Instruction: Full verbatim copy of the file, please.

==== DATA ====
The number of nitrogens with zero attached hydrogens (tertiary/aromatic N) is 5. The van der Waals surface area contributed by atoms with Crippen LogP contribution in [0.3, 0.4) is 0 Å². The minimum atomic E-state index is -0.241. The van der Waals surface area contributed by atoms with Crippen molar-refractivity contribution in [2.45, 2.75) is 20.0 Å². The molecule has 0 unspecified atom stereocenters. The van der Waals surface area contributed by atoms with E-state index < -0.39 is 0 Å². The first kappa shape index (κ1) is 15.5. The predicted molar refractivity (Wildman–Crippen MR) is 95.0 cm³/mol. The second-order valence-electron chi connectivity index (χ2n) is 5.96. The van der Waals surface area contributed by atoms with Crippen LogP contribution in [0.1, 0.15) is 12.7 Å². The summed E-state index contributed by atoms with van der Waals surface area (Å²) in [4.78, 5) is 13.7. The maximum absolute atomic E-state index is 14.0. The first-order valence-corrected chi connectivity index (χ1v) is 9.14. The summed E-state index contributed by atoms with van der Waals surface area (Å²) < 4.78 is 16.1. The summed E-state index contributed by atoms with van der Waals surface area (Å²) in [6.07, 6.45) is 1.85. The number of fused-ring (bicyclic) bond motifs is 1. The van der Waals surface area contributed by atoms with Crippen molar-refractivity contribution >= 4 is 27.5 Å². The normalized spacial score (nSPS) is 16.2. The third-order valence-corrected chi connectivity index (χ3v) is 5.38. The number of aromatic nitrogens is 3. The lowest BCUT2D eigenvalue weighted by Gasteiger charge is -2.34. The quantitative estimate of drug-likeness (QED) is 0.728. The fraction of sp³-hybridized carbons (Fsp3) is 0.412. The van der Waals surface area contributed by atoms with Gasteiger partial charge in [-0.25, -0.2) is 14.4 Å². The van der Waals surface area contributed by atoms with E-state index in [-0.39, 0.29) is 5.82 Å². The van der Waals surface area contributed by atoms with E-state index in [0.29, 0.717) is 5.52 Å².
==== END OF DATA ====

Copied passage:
The number of nitrogens with zero attached hydrogens (tertiary/aromatic N) is 5. The van der Waals surface area contributed by atoms with Crippen LogP contribution in [0.3, 0.4) is 0 Å². The minimum atomic E-state index is -0.241. The van der Waals surface area contributed by atoms with Crippen molar-refractivity contribution in [2.45, 2.75) is 20.0 Å². The molecule has 0 unspecified atom stereocenters. The van der Waals surface area contributed by atoms with E-state index < -0.39 is 0 Å². The first kappa shape index (κ1) is 15.5. The predicted molar refractivity (Wildman–Crippen MR) is 95.0 cm³/mol. The second-order valence-electron chi connectivity index (χ2n) is 5.96. The van der Waals surface area contributed by atoms with Crippen LogP contribution in [0.1, 0.15) is 12.7 Å². The summed E-state index contributed by atoms with van der Waals surface area (Å²) in [4.78, 5) is 13.7. The maximum absolute atomic E-state index is 14.0. The first-order valence-corrected chi connectivity index (χ1v) is 9.14. The summed E-state index contributed by atoms with van der Waals surface area (Å²) < 4.78 is 16.1. The summed E-state index contributed by atoms with van der Waals surface area (Å²) in [6.07, 6.45) is 1.85. The number of fused-ring (bicyclic) bond motifs is 1. The van der Waals surface area contributed by atoms with Crippen molar-refractivity contribution >= 4 is 27.5 Å². The normalized spacial score (nSPS) is 16.2. The third-order valence-corrected chi connectivity index (χ3v) is 5.38. The number of aromatic nitrogens is 3. The lowest BCUT2D eigenvalue weighted by Gasteiger charge is -2.34. The quantitative estimate of drug-likeness (QED) is 0.728. The fraction of sp³-hybridized carbons (Fsp3) is 0.412. The van der Waals surface area contributed by atoms with Gasteiger partial charge in [-0.25, -0.2) is 14.4 Å². The van der Waals surface area contributed by atoms with E-state index in [-0.39, 0.29) is 5.82 Å². The van der Waals surface area contributed by atoms with E-state index in [0.29, 0.717) is 5.52 Å².